Crescente’s Mustangs won a state title while competing in Group 2 last season, and will have to contend with talented Group 3 squads such as Jackson Memorial, Toms River East, Scotch Plains-Fanwood, Freehold Township and others in its attempt to go back-to-back this year.
“All we can do is worry about us,” said Crescente, acknowledging Group 3′s talent level. “And have a good day on the 20th and the 24th down at Bowlero.”
River Dell will also send three bowlers to North Brunswick, with Tom Short (675) finishing sixth overall, followed by a 19th-place finish from Matt McCusker (623) as well as a 611 from Evan Visaggio-Lopez, who took the 25th and final spot by just two pins ahead of Jefferson’s Sean Reiss.
The competition for the Group 2 sectional title was just about as close as could be, with Andrew Lee (634) and Owen Smith (614) qualifying for individuals and -- more importantly -- leading Glen Rock to a 2,844 team total, securing the crown by just two pins ahead of Jefferson.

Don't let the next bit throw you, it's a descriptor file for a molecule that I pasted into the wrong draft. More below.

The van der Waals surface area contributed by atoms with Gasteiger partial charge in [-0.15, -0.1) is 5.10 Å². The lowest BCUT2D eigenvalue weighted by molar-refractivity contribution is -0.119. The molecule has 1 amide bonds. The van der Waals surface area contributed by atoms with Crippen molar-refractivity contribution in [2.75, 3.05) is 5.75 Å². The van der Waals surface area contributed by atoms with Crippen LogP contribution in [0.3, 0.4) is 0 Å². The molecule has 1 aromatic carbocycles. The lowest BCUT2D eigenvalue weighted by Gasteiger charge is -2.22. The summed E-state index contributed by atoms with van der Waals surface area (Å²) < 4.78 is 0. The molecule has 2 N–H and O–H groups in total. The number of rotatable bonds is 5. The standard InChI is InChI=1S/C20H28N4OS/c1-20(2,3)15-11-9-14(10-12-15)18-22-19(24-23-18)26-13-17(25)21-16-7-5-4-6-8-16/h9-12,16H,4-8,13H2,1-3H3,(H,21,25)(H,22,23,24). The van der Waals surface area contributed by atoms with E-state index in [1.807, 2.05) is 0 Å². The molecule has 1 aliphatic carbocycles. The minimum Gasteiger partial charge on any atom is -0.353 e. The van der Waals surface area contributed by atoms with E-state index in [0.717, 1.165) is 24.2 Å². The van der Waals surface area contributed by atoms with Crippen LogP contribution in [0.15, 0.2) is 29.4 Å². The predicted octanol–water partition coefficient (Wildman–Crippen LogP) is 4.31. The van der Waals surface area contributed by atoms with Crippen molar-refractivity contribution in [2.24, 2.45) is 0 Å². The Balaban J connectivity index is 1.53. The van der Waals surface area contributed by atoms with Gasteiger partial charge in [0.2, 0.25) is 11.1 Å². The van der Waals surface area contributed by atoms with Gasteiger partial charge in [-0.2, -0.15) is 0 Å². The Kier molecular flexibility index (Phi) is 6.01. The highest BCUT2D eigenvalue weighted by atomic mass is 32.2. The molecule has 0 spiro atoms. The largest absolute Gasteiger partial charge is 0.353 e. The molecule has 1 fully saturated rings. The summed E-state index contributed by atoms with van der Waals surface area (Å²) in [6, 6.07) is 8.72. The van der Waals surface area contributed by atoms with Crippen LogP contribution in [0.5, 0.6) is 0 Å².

The battle for Group 4 supremacy was another closely contested one, as Bergen Catholic carded a 2,942 to secure a sectional title, beating second-place Bergen Tech by just 27 pins. Liam Chin (638) and Justin Martin (620) both qualified for Bergen Catholic, while Bergen Tech saw monster performances from fourth-place Tim Porfido (687) and eighth-place Theo Zamora (660).
Group 1 was also fairly competitive, with Wallkill Valley (2,877) securing a sectional title by a margin of 50 pins ahead of Eastern Christian. Wallkill Valley was led by Jimmy Birchenough, who posted a 660 series to finish seventh overall and qualify for states, while Eastern Christian will send both Camden Vogel (641) and Hanyang Wang (617) to Bowlero.